Newton accused him of theft and published his own work which was accepted by the Royal Society of London. Isaac Newton was the president of this society at the time, perhaps a conflict of interest which led to his theories being prioritized.
Isaac Newton pursued alchemy whilst he was at Cambridge. He was inspired by Robert Boyle who was a natural philosopher who excelled at chemistry. Boyle attempted to allow both the world of Gods and the world science to co-exist. An attitude that Newton would reflect.
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One of Newton’s main goals throughout his research was to try and discover or develop the philosopher’s stone. This was a material that was believed to turn metals into gold and perhaps even grant longer life.
He used the alchemical demonstration known as Diana’s Tree as evidence for the existence of the philosopher’s stone and that metals had some sort of life. It was created through a mixture of silver, nitric acid, distilled water, and mercury. It produced what looked like a tree when it was left to sit for several days.
During the latter part of the 17th century, alchemy became a banned practice in England as the crown and government attempted to prevent alchemists from creating fake gold. Due to this, Newton had to be discreet about his experiments lest he is outed as a “heretic”. If he was discovered his risked public censure, or even being lynched.
Newton and Prophecy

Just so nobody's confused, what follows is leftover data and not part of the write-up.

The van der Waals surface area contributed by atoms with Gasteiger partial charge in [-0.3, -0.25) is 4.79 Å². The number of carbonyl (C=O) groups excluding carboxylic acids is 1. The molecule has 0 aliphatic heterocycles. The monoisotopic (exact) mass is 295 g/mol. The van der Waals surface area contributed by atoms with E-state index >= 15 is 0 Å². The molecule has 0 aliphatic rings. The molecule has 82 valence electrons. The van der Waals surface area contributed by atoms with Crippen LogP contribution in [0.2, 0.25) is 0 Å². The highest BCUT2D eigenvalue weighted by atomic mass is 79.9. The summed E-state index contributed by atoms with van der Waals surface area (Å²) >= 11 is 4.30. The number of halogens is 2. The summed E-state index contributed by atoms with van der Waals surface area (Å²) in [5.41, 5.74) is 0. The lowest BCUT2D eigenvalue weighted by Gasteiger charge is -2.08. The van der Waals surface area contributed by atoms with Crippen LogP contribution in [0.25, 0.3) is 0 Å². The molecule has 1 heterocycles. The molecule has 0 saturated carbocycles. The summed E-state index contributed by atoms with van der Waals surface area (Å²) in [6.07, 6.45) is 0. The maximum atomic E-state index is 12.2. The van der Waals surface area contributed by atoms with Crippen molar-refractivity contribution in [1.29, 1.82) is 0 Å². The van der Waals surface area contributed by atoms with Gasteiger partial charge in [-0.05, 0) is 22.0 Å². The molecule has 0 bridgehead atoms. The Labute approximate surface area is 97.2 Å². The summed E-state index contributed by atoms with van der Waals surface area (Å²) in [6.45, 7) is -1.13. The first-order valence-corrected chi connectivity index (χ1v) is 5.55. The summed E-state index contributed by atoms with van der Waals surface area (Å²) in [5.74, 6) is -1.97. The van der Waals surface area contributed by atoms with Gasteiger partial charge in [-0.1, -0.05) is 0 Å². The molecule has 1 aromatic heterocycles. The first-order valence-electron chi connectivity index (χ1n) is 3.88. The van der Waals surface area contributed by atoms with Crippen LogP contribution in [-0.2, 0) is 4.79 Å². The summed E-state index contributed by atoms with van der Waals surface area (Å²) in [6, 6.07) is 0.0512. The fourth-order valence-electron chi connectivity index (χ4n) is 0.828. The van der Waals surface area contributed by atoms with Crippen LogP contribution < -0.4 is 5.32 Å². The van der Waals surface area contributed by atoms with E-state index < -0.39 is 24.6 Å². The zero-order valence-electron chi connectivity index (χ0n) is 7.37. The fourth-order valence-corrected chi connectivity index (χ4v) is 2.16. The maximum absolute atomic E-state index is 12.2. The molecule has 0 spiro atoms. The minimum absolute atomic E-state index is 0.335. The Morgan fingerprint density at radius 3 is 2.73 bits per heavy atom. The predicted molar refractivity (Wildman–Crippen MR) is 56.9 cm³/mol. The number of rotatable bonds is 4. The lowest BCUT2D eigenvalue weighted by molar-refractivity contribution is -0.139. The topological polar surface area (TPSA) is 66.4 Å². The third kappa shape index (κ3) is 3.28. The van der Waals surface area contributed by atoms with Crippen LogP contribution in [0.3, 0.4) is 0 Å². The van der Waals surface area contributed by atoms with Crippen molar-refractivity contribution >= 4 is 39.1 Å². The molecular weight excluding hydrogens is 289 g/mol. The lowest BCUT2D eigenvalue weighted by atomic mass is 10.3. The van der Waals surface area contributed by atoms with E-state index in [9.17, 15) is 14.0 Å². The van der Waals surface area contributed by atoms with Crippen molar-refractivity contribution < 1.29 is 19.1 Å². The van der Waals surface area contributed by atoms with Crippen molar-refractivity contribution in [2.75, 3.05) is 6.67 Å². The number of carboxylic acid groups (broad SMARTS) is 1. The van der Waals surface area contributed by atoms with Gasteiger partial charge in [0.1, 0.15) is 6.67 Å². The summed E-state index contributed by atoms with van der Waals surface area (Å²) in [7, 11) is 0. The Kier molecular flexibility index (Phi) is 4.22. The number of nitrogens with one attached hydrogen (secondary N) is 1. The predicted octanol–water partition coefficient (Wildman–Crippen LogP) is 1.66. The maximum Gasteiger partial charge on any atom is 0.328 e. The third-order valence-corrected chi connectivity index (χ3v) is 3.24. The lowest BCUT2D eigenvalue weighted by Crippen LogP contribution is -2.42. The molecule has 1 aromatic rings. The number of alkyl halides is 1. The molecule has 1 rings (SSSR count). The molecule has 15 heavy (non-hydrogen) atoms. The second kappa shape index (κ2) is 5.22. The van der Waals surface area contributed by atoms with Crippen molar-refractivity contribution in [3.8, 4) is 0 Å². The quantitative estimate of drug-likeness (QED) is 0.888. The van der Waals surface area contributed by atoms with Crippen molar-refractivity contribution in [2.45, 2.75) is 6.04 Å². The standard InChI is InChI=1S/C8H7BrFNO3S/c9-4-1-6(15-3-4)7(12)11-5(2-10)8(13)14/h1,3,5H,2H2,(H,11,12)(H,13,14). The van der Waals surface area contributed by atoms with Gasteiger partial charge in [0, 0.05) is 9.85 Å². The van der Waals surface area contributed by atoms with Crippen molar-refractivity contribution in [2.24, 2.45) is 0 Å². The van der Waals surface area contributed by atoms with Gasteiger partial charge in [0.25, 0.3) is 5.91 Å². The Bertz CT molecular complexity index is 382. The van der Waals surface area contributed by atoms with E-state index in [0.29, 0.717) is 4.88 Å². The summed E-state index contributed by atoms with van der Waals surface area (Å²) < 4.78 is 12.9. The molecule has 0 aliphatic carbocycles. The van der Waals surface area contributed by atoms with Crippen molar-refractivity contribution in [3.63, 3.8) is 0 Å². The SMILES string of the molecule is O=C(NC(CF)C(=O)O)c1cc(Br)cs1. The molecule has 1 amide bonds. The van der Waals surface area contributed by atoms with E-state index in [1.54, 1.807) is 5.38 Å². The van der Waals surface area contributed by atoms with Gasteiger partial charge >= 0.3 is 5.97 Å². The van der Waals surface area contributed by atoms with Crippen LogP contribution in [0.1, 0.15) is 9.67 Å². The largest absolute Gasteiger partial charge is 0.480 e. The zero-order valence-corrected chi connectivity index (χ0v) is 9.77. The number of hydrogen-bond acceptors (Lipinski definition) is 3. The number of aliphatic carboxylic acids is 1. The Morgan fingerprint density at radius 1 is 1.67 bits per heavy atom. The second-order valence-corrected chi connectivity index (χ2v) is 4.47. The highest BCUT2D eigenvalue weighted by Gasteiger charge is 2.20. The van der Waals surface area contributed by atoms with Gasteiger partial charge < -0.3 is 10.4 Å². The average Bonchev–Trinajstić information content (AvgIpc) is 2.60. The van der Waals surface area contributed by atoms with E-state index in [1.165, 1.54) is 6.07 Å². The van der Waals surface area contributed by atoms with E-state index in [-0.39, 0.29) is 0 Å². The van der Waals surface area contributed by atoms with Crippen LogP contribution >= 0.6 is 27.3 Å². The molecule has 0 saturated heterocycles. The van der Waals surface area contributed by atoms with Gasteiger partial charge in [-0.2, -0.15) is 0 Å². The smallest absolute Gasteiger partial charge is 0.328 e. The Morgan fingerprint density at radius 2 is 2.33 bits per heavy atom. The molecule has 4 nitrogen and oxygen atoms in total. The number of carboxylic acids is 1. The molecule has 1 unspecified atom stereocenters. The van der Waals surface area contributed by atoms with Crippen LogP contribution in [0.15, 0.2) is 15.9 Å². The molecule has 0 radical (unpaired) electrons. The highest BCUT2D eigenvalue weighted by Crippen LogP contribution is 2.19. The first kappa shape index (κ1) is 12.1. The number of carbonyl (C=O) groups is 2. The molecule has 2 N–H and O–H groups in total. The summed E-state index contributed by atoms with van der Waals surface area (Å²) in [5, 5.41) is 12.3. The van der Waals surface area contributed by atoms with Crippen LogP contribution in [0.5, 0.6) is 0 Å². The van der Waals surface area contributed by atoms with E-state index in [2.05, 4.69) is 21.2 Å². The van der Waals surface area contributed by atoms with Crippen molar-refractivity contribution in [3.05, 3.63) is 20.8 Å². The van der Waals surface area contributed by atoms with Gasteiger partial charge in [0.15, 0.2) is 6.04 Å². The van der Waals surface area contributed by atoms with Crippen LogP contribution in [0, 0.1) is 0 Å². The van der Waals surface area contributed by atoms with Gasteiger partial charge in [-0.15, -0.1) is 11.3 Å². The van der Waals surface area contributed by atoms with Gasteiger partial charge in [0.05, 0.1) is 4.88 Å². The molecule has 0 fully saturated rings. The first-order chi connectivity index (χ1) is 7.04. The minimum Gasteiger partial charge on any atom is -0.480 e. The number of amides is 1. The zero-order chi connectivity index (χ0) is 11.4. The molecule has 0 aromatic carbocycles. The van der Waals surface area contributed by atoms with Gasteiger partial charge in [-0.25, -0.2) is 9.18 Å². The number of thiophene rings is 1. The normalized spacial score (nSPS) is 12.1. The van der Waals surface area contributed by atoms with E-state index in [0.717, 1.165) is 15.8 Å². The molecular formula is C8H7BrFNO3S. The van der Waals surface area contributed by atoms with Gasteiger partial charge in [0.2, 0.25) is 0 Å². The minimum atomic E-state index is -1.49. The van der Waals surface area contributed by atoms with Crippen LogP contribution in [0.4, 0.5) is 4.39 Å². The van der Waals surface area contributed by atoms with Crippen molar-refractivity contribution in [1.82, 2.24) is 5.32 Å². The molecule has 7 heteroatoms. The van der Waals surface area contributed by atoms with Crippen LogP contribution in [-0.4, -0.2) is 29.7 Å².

Newton developed an idea that saw himself as part of a select group of individuals that had been selected to understand biblical literature by God. Like many of his contemporaries, Newton believed that the Bible would be the key to future prophecies. He wrote many treatises on the subject in which he describes how one could properly interpret the Bible.
It was this belief that led Newton to attempt to find a date for the apocalypse. By using biblical scripture, his theological worldview, and his magnificent mathematic skills, Newton developed a theory that apocalypse would happen no sooner than 2060 and that it was likely before 2090, and that at this point Christ would return to reign for a thousand years.
His writings can still be found today, and it is fascinating to see how one of the great minds of the 17th century managed to tie together both the religious and the scientific. He did not try to play them against each other but hoped that by using one, he could understand the other.
Top Image: What was Newton searching for in his study of alchemy and the occult? Source: Ulia Koltyrina / Adobe Stock.
By Kurt Readman
Fioro, S. F. 2020. Isaac Newton: Magician. Available at: https://parabola.org/2020/11/01/isaac-newton-magician/
Gershon, L. 2020. Isaac Newton Thought the Great Pyramid Held the Key to the Apocalypse. Available at: https://www.smithsonianmag.com/smart-news/notes-revealing-isaac-newtons-occult-theory-great-pyramids-sold-180976478/
Greshko, M. 2016. Isaac Newton’s Lost Alchemy Recipe Rediscovered. Available at: https://www.nationalgeographic.com/science/article/160404-isaac-newton-alchemy-mercury-recipe-chemistry-science
Jones, J. 2015. In 1704, Isaac Newton Predicts the World Will End in 2060. Available at: https://www.openculture.com/2015/10/in-1704-isaac-newton-predicts-the-world-will-end-in-2060.html
Kean, S. 2011. Newton, The Last Magician. Available at: https://www.neh.gov/humanities/2011/januaryfebruary/feature/newton-the-last-magician